I only discovered this recently, but a journal can be the best way to keep track of your expenses. Yes, you might have heard of a hundred different mobile phone apps that do the same for you, but if you are anything like me, you would probably install such an app and never open it to get a clear idea.

This is where your journal comes in. You don’t need to write everything each day, but keep track of the more extravagant expenses.

At the beginning of 2020, I had made a resolution that I am going to spend any income I make from writing to help better my craft. And so, each month, I kept a tally of how much money I made and in what ways I spent it.

This habit helped me realise how much my income had grown over the months. It also made it clear which workshops I had enrolled in and which writing courses I took. This way, I knew what tasks I was accountable to and tracking my progress became hassle-free.

5. Monthly Wrap-Ups

At the end of each month, write a detailed wrap-up that will help you analyse how far you have come. Here is what I do-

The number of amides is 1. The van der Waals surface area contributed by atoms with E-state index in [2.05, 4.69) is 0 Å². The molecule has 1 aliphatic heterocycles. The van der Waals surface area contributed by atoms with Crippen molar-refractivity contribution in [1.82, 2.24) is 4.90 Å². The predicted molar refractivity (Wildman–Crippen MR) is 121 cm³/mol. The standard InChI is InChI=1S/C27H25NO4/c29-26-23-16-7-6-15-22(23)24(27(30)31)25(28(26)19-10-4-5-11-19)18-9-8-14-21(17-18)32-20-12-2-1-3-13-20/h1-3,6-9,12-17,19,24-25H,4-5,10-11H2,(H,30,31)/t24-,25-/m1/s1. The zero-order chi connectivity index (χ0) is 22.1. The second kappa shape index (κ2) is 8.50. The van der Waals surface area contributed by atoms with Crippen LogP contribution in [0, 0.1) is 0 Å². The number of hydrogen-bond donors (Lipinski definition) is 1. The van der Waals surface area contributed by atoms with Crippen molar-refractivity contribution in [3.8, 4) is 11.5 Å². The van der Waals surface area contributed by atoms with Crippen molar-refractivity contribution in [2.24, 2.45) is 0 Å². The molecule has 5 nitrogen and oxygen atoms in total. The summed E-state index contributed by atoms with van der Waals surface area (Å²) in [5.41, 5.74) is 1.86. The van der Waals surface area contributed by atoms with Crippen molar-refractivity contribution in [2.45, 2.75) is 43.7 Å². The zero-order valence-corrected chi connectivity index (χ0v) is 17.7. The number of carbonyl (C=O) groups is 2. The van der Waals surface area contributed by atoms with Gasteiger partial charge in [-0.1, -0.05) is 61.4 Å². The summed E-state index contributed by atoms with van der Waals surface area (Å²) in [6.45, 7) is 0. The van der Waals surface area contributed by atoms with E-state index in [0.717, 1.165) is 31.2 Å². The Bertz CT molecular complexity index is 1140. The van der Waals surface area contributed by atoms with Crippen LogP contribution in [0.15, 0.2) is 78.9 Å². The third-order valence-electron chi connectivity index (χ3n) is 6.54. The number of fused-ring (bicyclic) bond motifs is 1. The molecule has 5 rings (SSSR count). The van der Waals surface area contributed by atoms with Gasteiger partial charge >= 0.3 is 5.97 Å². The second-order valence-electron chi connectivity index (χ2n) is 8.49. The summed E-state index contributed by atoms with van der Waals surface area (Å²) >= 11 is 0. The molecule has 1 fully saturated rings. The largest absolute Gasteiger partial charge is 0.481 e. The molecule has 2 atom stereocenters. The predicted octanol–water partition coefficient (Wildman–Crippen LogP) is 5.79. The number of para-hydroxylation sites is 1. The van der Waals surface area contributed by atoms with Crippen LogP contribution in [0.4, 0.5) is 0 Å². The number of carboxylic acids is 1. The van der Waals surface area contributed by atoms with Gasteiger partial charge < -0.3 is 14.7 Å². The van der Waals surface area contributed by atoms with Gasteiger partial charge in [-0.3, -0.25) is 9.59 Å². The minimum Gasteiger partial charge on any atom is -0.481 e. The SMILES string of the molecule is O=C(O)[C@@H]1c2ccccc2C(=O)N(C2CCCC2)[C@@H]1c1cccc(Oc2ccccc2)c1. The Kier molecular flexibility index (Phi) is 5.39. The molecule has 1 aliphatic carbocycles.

I write a list of “achievements” — all the things I managed to accomplish. This can include intangible things like getting clarity on an issue that was bothering me or more concrete subjects like going on a trip or getting funds sanctioned for a project (I am a civil engineer by profession).


I write a list of the life lessons I learned — the epiphanies and ideas that helped me get through the tough times. Writing them down is a great way not only to introspect and internalise them but also to store them down for the future when I might need to hear something similar.

6. Become an Idea Machine

This is a concept I learned from James Altucher’s Choose Yourself!: there is an “idea muscle” in your brain that needs exercise to be stronger like every other muscle in your body. You can exercise this idea muscle by writing down ten ideas daily. They don’t have to be great ideas you can execute — that is not the point. The point is to make your idea muscle work hard daily to think up ten ideas. Over time, when it becomes strong, you will get brilliant ideas regularly and most of these ideas will have the potential to turn your life around. I have also written a detailed article about this concept.

I have stuck to this habit of writing ten ideas daily since mid-May 2020. It has barely been a month, but I can already see the changes in myself.

In the first few days, I struggled hard to think of ten ideas. I used to sit for several minutes staring at a blank page, unable to come up with another word. But, I trusted Altucher and didn’t give up.

Today, I fill up page after page with ideas and most of these branch out into sister ideas and sub-ideas, usually taking up the form of full-fledged plans and life goals.